President Barack Obama is given to big events at big moments, replete with stirring speeches, lofty backdrops and stadium-size crowds.
But when Obama walked into the Rose Garden on Friday morning having just been awarded the Nobel Peace Prize — an honor that would normally be a moment of high celebration, if not the culmination of a life's work — he was humble and self-deprecatory, popping a hole in the balloon of his own accomplishment. He talked about being congratulated by his daughter Malia, who proceeded to remind him that it was the family dog's birthday, and he suggested that he was undeserving of the award.
"Let me be clear: I do not view it as a recognition of my own accomplishments, but rather as an affirmation of American leadership on behalf of aspirations held by people in all nations," he said.
Whatever it meant on the world stage, in the United States the award to Obama was a decidedly mixed blessing. It was a reminder of the gap between the ambitious promise of his words and his accomplishments. It drew attention to the fact that while much of the world was celebrating him as the anti-Bush, he had not broken as fully as he had once implied he would from the previous administration's national security policies. And it set off another round of mocking criticism from opponents who have chafed at what they see as the charmed and entitled rise of Obama.
So while he accepted the award and said he would travel to Oslo, Norway, to pick it up, Obama also sought to minimize any impression that he was basking in the glory or forgetting that he was a long way from achieving the goals — ridding the world of nuclear weapons, stopping global warming, bringing peace to the Middle East, among others — that the judges seemed to expect of him.
There are, without doubt, benefits to Obama. Democrats moved quickly to portray the Nobel as an honor to the United States after years of being an object of some scorn. For the liberal base of the Democratic Party, the prize is a ratification of the belief that Obama's election would carry powerful symbolic meaning. Abroad, it provides Obama additional stature to be lumped with the likes of Nelson Mandela and Lech Walesa.
"I'd like to believe that winning the Nobel Peace Prize is not a political liability," said David Axelrod, a senior adviser to Obama. "But this isn't something I gave a moment of thought to until today. Hopefully people will receive it with some sense of pride. But I don't know; it's uncharted waters."
It was all but impossible to escape the fact that in the politically polarized world where Obama operates — locked these days in a fierce debate over overhauling the health care plan that is central to his presidency — this was another complication. Even before Obama made it to the Rose Garden, the chairman of the Republican National Committee, Michael Steele, had issued a statement mocking Obama, a line of attack that was echoed on conservative blogs and radio talk shows throughout the day.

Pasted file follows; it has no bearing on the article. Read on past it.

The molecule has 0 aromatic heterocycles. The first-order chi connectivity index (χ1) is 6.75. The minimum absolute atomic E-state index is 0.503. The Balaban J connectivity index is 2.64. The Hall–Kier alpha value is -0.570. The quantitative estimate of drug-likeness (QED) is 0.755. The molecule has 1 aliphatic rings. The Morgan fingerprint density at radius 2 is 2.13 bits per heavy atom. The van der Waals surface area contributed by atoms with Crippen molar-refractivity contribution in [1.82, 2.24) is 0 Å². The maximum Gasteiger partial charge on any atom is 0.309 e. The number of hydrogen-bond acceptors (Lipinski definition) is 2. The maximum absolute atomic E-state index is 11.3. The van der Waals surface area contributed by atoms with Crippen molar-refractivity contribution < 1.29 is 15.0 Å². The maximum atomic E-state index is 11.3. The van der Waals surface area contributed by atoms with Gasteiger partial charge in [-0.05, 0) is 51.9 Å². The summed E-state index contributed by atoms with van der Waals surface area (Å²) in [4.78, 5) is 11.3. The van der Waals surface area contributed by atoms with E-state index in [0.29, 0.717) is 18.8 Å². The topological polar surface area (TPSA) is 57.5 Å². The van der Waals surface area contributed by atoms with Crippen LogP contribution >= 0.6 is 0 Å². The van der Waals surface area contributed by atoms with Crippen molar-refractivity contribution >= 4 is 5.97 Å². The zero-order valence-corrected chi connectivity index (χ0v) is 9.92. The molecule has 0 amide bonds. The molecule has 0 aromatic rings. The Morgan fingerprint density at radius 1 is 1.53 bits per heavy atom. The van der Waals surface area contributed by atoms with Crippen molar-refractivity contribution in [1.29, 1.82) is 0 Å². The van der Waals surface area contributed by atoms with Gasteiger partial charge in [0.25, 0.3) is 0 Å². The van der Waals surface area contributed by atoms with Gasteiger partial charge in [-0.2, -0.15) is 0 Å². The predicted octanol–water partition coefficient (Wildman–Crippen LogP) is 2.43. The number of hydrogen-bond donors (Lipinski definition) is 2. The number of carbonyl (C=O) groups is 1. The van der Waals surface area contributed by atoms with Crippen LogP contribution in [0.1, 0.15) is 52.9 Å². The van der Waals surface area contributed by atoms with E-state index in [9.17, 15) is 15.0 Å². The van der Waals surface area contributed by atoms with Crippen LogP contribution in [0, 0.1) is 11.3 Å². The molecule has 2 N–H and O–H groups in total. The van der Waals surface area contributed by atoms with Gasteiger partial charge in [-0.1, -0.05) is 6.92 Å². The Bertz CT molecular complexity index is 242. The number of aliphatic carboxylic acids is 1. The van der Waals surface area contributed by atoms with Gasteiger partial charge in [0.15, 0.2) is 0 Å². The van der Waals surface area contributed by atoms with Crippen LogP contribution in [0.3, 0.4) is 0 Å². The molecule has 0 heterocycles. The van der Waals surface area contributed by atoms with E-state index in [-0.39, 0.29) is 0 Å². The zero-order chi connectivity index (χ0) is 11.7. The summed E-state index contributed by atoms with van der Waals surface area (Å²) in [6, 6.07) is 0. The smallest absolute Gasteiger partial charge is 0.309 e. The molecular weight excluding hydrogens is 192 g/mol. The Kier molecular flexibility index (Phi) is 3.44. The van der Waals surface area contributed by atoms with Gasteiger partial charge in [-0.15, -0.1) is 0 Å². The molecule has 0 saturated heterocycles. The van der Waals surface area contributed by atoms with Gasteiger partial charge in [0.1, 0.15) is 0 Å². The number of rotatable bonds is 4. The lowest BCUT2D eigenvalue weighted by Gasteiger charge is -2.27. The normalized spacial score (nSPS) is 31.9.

"Can you imagine, folks, how big Obama's head is today?" Rush Limbaugh, the conservative talk-show host, told his listeners. "I think it's getting so big that his ears actually fit."
The timing of the announcement was not ideal. Fairly or not, an emerging criticism on the left and the right is that after nine months, Obama has not gotten much done. That was the theme of a skit on Saturday Night Live last week that caught the notice of Obama's political team.
Related to the question of whether his record justified the award was the notion of whether Obama, to some degree, remains as much a symbol as a flesh-and-blood political leader. The image of Europe celebrating him as a global peacemaker recalled the period during the presidential race when Sen. John McCain's campaign portrayed Obama as a vapid celebrity playing to huge European crowds, a line of attack that left the normally sure-footed Obama team flummoxed.
It is hardly clear that the award will have any long-term impact on the public's perception of Obama or of his agenda. It came at a time when his prospects for getting the Democratic-controlled Congress to pass some kind of health care bill seems stronger than ever; as Obama's advisers said, a victory like that could go a lot further in shaping public perceptions than attacks from conservatives.
Still, this White House was leaving little to chance. His muted speech was followed hours later by an e-mail message to supporters echoing many of those same self-deprecatory themes.
At the same time, Democrats quickly began making the argument that this was an honor less for this president, and more for this country, and that no one should offer any apologies. "It's honoring the country," said Bob Kerrey, the former Democratic senator from Nebraska. "The Nobel Committee couldn't award the peace prize to the voters of the United States, but that's what they are doing. It's an award Americans should feel good about."
One recognition of the tricky politics the award presents came from Gov. Tim Pawlenty of Minnesota, a Republican who is considering challenging Obama in 2012.
"I know there's going to be some people who are saying, 'Was it based on good intentions and thoughts, or is it going to be based on results?' " Pawlenty said on his radio show on WCCO in Minneapolis. "But I think the appropriate response, or an appropriate response, is when anybody wins a Nobel Prize, you know that is a very noteworthy development and designation and award, and I think the proper response is to say congratulations."
Whatever the case, the White House clearly hopes that this is one celebration where the congratulations do not go on for too long. A few hours after his Rose Garden appearance, Obama was addressing dignitaries in the East Room about consumer financial regulations, in one of the orchestrated events that have become so familiar during the first nine months of his presidency.
Adam Nagourney is chief political correspondent for the New York Times.